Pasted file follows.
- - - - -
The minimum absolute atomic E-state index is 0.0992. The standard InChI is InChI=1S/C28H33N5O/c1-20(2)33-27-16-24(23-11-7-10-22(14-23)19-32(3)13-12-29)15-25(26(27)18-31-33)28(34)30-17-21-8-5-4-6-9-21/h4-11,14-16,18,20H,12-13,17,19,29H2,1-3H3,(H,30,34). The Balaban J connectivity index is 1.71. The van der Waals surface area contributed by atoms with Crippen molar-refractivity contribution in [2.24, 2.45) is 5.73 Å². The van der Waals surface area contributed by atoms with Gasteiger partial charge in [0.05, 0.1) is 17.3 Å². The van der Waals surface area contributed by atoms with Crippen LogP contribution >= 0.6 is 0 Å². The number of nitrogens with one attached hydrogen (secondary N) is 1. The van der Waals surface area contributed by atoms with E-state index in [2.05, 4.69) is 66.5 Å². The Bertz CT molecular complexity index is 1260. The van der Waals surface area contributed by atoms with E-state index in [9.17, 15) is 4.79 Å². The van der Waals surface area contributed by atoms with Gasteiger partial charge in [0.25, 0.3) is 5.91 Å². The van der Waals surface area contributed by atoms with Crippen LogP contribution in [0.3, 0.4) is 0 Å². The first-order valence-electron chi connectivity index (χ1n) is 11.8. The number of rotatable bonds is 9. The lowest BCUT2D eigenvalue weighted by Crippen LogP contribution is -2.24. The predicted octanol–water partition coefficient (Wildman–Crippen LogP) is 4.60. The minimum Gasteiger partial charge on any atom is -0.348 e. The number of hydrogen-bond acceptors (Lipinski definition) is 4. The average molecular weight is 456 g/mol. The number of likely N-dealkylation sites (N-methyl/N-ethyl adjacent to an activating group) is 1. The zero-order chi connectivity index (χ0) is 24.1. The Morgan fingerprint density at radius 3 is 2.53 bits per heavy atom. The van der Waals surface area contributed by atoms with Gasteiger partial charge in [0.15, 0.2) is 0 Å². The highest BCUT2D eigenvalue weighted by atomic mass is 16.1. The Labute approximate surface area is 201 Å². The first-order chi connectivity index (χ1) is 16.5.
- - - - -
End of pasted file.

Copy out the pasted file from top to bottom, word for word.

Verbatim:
The minimum absolute atomic E-state index is 0.0992. The standard InChI is InChI=1S/C28H33N5O/c1-20(2)33-27-16-24(23-11-7-10-22(14-23)19-32(3)13-12-29)15-25(26(27)18-31-33)28(34)30-17-21-8-5-4-6-9-21/h4-11,14-16,18,20H,12-13,17,19,29H2,1-3H3,(H,30,34). The Balaban J connectivity index is 1.71. The van der Waals surface area contributed by atoms with Crippen molar-refractivity contribution in [2.24, 2.45) is 5.73 Å². The van der Waals surface area contributed by atoms with Gasteiger partial charge in [0.05, 0.1) is 17.3 Å². The van der Waals surface area contributed by atoms with Crippen LogP contribution >= 0.6 is 0 Å². The number of nitrogens with one attached hydrogen (secondary N) is 1. The van der Waals surface area contributed by atoms with E-state index in [2.05, 4.69) is 66.5 Å². The Bertz CT molecular complexity index is 1260. The van der Waals surface area contributed by atoms with E-state index in [9.17, 15) is 4.79 Å². The van der Waals surface area contributed by atoms with Gasteiger partial charge in [0.25, 0.3) is 5.91 Å². The van der Waals surface area contributed by atoms with Crippen LogP contribution in [0.3, 0.4) is 0 Å². The first-order valence-electron chi connectivity index (χ1n) is 11.8. The number of rotatable bonds is 9. The lowest BCUT2D eigenvalue weighted by Crippen LogP contribution is -2.24. The predicted octanol–water partition coefficient (Wildman–Crippen LogP) is 4.60. The minimum Gasteiger partial charge on any atom is -0.348 e. The number of hydrogen-bond acceptors (Lipinski definition) is 4. The average molecular weight is 456 g/mol. The number of likely N-dealkylation sites (N-methyl/N-ethyl adjacent to an activating group) is 1. The zero-order chi connectivity index (χ0) is 24.1. The Morgan fingerprint density at radius 3 is 2.53 bits per heavy atom. The van der Waals surface area contributed by atoms with Gasteiger partial charge in [0.15, 0.2) is 0 Å². The highest BCUT2D eigenvalue weighted by atomic mass is 16.1. The Labute approximate surface area is 201 Å². The first-order chi connectivity index (χ1) is 16.5.